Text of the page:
It's not enough that Bush won't fire Gonzales, an AG that is plainly unfit to serve, and an AG that has plainly lied to the public and Congress.

It's not enough that Bush has stonewalled the investigation into the politicization of Justice, and made farcical claims about the ability of former-executive branch employees to completely ignore legislative branch subpoenas.

Now, on top of all that (and oh so much more I have not stated), a Bush henchman lets the press know that Bush will not be allowing any prosecution in the case of Contempt of Congress he started. The executive has let it be known publicly that it is above the law.

Really, I'm curious: when, EXACTLY, do we start to get excited? I've been told for 6 years now to "settle down," and yet, I've been right every time, and it keeps getting worse.

So please do inform me when it's OK to finally get excited.

*No, I'm not going to play into the Bush PR game and say he commuted the sentence.
posted by teece at 2:23 PM on July 20, 2007 [17 favorites]


It's a good thing I already speak German. Sigh.

Anyway -- good point, zebra3. My Congressman is Dennis Kucinich. One of my senators is a formerly-more-pro-Bush shill. Writing either is not going to do much good. No one takes Kucinich seriously, and Voinovich is too busy trying to save his own ass for the next election...
posted by bitter-girl.com at 2:24 PM on July 20, 2007


spiderwire you asked for ideas?

that's an interesting story from BusinessWeek about how the people affected by the recent back and forth on green card applications used Gandhian principles to get the dhs to change its mind and allow applications in once more.


[er.. is this assetgrabworthy?]
posted by infini at 2:27 PM on July 20, 2007


I suspect posts tend to go off the rails when everything that has been said has been said and/or the subject matter is so obvious that there isn’t much more to be said (the latter seems the case here).
I’ve noticed a lot of this “you gun guys should” stuff around. Not just here. Kind of funny, the typical insinuation is impotency if firearms aren’t mustered to the poster’s cause. The irony’s mighty thick there (even apart from the unwillingness to engage in violence for one’s own cause and the replication of the Bush administration’s tin soldiering and chickenhawking on the right, not to mention the ends not justifying the means, all that. But hey, we’re mad dammit!).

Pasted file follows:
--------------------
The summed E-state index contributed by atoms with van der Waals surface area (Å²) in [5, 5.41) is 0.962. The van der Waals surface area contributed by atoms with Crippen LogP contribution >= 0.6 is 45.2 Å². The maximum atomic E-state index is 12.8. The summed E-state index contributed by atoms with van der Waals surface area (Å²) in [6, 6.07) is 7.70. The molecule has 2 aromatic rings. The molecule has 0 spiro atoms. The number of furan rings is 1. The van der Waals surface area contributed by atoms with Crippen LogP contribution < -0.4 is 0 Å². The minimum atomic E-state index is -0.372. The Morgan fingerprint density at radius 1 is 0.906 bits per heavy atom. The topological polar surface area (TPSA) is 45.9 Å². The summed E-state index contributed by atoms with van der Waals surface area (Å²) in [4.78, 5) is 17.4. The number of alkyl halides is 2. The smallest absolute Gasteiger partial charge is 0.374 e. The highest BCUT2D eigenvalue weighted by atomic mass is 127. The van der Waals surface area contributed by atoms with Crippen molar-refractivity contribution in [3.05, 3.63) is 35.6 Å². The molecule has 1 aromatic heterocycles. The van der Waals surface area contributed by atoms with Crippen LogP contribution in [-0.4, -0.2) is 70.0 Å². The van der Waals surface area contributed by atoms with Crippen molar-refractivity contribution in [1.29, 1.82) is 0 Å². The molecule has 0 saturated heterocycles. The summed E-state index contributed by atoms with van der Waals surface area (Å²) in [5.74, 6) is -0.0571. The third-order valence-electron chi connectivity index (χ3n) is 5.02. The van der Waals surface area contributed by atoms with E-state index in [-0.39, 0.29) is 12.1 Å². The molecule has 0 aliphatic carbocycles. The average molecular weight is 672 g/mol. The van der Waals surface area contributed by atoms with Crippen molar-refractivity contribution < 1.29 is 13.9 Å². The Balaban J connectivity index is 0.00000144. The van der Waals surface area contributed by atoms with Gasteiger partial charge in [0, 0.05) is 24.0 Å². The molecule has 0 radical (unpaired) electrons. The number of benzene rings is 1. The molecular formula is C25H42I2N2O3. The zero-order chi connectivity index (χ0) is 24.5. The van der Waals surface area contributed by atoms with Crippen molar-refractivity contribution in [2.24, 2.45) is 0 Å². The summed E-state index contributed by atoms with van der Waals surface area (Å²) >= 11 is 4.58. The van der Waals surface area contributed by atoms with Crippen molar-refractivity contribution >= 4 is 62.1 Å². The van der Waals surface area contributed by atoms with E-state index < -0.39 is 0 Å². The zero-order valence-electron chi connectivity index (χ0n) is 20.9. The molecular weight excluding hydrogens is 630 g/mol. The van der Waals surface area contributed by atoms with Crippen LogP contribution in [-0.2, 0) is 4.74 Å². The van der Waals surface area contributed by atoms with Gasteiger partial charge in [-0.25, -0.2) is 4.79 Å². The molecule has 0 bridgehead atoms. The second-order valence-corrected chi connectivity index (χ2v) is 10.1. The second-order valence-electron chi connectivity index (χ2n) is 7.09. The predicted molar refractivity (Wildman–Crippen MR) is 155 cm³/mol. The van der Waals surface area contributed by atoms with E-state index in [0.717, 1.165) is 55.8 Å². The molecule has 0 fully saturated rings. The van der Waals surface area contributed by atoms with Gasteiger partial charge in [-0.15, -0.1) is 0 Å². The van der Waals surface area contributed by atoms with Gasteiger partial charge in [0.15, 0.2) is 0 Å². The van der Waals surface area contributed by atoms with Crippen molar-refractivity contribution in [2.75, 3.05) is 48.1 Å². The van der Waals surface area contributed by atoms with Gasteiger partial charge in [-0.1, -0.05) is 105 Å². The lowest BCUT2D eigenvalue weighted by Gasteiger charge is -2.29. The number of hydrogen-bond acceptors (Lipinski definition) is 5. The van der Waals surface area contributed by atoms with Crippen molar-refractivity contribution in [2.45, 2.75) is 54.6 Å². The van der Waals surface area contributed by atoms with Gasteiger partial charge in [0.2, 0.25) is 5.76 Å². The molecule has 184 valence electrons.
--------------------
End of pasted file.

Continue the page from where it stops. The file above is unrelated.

It’s exactly the sort of thing firearms are NOT about. You don’t just strap on a six iron and go to Washington. It’s not a magical cure all to reverse governmental decisions. In the first place you have to draw troops out into fighting a guerilla war. Any open armed insurrection invading Washington with the intent of killing the President and sundry officials (let’s not mince words here, it’s what we’re talking about) would be put down very quickly. (Seriously - you ask people to do murder by proxy for you and question their commitment to principles if they DON’T? WTF?)
Want to start a revolution? Start agitating the crap out of the administration so they overreact. Seize t.v. stations and other mediums of communication. Get your message out and organize. Make your organization seem far larger and more popular than it is. Once you invite the attack (preferrably on some innocent and/or extremely empathetic symbol) then starts being the time for firearms. Generally. I’m speaking very simply here.
But otherwise, no, you can’t just hop around trying to be the Scarlet Pimpernel shooting people and hoping that will change policy to something you agree with.
That’s pretty much exactly what’s happening in Iraq and it’s weird so many people can see what’s wrong there but not with their own desire for use of force (but hey, it’s a change to dig at the gun guys, so...)
It’s what makes democracy so impervious to terrorism (from without, anyway). The broad consensual nature of the government (normally).
I don’t like this act by Bushco. Haven’t liked a whole lot of them. Going off half cocked with a weapon is the worst of all possible ideas.

Caviats aside, there are a number of useful roles firearms can fufill in resisting tyrrany but they do require a methodical, patient and meticulously detailed approach. Otherwise you’re a nut with a gun or a terrorist and the cops just nail you.
Don’t mistake the scalpel for the entire surgical process that cures a malady or excises a tumor. The scalpel is merely a tool in that process, and there are remedies other than surgery.
Right now we do have elections, freedom to dissent, etc. etc. (There are a whole slew of organizations in and out of the political system out there on top of protesting and such. It takes ten minutes to think about what might work for your time and energies and your level of commitment. Maybe 15 minutes to use google and find an organization. Or even google how to start your own. I suspect most of you don’t think you CAN do something because you HAVEN’T been doing something. And/or you’re impatient. Hell, join a 3rd party. The Greens in Illinois made some great headway.)